Sir Thomas Munroe's 5th generation visited Mantralaya Mutt and received Swamiji's blessings

Sir Thomas Munroe's descendants at Mantrayala mutt.

Sri Ragavendra Swamiji and Sir Thomas Munroe.

Mantralaya in Telengana state, South India  is a great place of  pilgrimage for millions of devotees of Sri  Raghavendra Swamiji.  Here  on the serene banks of the Thungapatra river, the venerated Swamiji  attained  his Jeeva Samadhi.  Attaining Jeeva Samadhi means  shedding  the mortal body through constant meditation, fasting  and control of breath within a small enclosure with walls on sides simultaneously  being built and the roof closed finally).  Born Vekatanatha in a Madhawa family near Bhuvanagiri near Chidambaram, Tamil Nadu,  Saint Sri. Raghavendra Swami, finally chose  this quiet place at  Mantralaya  and lived here
from 1595 to 1671, constantly meditating and engaging in religious activities. He was a well-known saint of the 17th century and a proponent of Dvaita philosophy. The mutt he established has lots of revenue lands and the income would go to religious activities, Annadhanam (free food), etc.

A great pilgrimage site, it is being visited by thousands of devotees every day from across the breadth and length of India. There are fine lodging facilities available there close to the Samadhi.  It was in this blessed place the great enigmatic  British administrator  Thomas Munroe
received Manthraksha (god's blessing) from the great saint, indeed a rare privilege.   The interesting news is  the British officer's   descendants (5th generation)  visited this holy place on 29th  and  30 July 2018,  218 years after Munroe's time. They took the blessings of one of the greatest saints of  India Sri Raghavendra Swamiji (affectionately referred to as Rayaru). It is indeed surprising the ladies  and men wore  traditional Indian dress; the women wearing Sarees, flowers and Kumkum and were inside the holy premises barefoot. (Photo credit Sri Rajaraman). It is in the same premises  Thomas Munroe had a sort of apparition from the holy saint with respect to Mutt lands.

Ragavendra matralayam, Samadhi .chennaivision

Munroe's descendants at mantrayala.

A bit of nostalgia:  When  EIC company at last won the battle against Tipu Sultan of Mysore (the last Angelo Mysore war; Tipu was killed in 1799), Thomas Munro was posted as  the Collector of Bellary in 1800, then it was part of  the Madras Government  (Residency).  The land was annexed after the final war  was over. The greedy company was finding out ways and means to increase the land revenue and they  never left out the lands owned by  various  Hindu mutts. Monroe was ordered to investigate the lands owned by Sri  Raghavendra Swamy Mutt in Mantrayala village and adjacent places. When the revenue officials were at a loss to know about the ownership of the mutt lands, as a last resort, being an honest officer, he  himself visited the mutt and made inquiries. Mutt officials told him he could only approach  only Sawmiji  to get a clear picture. Munroe was in a fix  as to how he could access a great seer who had  been dead for a long time and whose mortal remains  were  in the tomb (Samadhi). The Mutt official allowed him to visit the samadhi and pray to the seer. Perfect gentleman as he was, before entering the sanctified place, he removed his shoes and hat, and sat before the holy place with respect and hands in supplication. Swamiji's voice was only audible to him and he got the needed clarification.  Munroe emerged out of the Samadhi with a blessed soul which none experienced. It is a reward for his honesty, integrity and uprightness.  Munro  clearly clarified  to the English company the status of lands being owned by the mutt  and  waived all the taxes on the holy Mutt.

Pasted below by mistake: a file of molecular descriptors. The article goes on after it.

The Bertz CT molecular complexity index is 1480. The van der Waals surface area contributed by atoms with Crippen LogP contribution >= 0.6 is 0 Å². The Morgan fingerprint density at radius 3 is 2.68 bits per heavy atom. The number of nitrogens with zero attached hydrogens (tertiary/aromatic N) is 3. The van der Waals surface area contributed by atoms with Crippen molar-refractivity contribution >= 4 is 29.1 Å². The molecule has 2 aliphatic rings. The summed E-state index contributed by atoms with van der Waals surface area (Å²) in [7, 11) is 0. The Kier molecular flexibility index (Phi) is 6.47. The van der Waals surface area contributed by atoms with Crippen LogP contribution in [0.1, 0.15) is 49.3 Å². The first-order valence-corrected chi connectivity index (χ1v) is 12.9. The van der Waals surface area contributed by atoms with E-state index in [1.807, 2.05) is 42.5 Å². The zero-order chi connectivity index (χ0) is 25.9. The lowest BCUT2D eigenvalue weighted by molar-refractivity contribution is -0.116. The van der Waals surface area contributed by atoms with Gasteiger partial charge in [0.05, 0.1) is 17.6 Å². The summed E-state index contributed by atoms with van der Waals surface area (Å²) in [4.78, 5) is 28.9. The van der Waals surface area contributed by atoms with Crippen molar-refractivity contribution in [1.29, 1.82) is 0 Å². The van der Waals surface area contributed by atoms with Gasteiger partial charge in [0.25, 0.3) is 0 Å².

This notification regarding  the Raghavendra Mutt lands was published in the Madras Government Gazette - Chapter XI, page 213, with the caption "Manchali Adoni Taluka". This order is still preserved in Fort St. George, Chennai  and Mantralayam.  
In 1819, Sir Thomas Munroe  became the  Governor of Madras Presidency and  introduced the famous the 'Ryotwari system that eliminated the exploitation of tillers by the merciless landlords. 

Sri Raghavendra Swamiji,  it is believed,  would continue to live for 700 years after his  Jeeva  Samadhi and  thousands of devotees and people worshiping him  at the samadhi  mention about his  miracles and mystic power. 

When India was under the company rule and later under the direct Crown administration, there were, indeed, countless British administrators  who had a soft corner for the Indian natives. Many of them worked hard and gave no room to corruption and under-handed dealings. Among them, Sir Thomas Monroe was a humane and effective administrator. Glory  and fame came to him as he chose the dharmic path. A Karma Yogi to the core. Please refer to my early post on Thomas Manroe: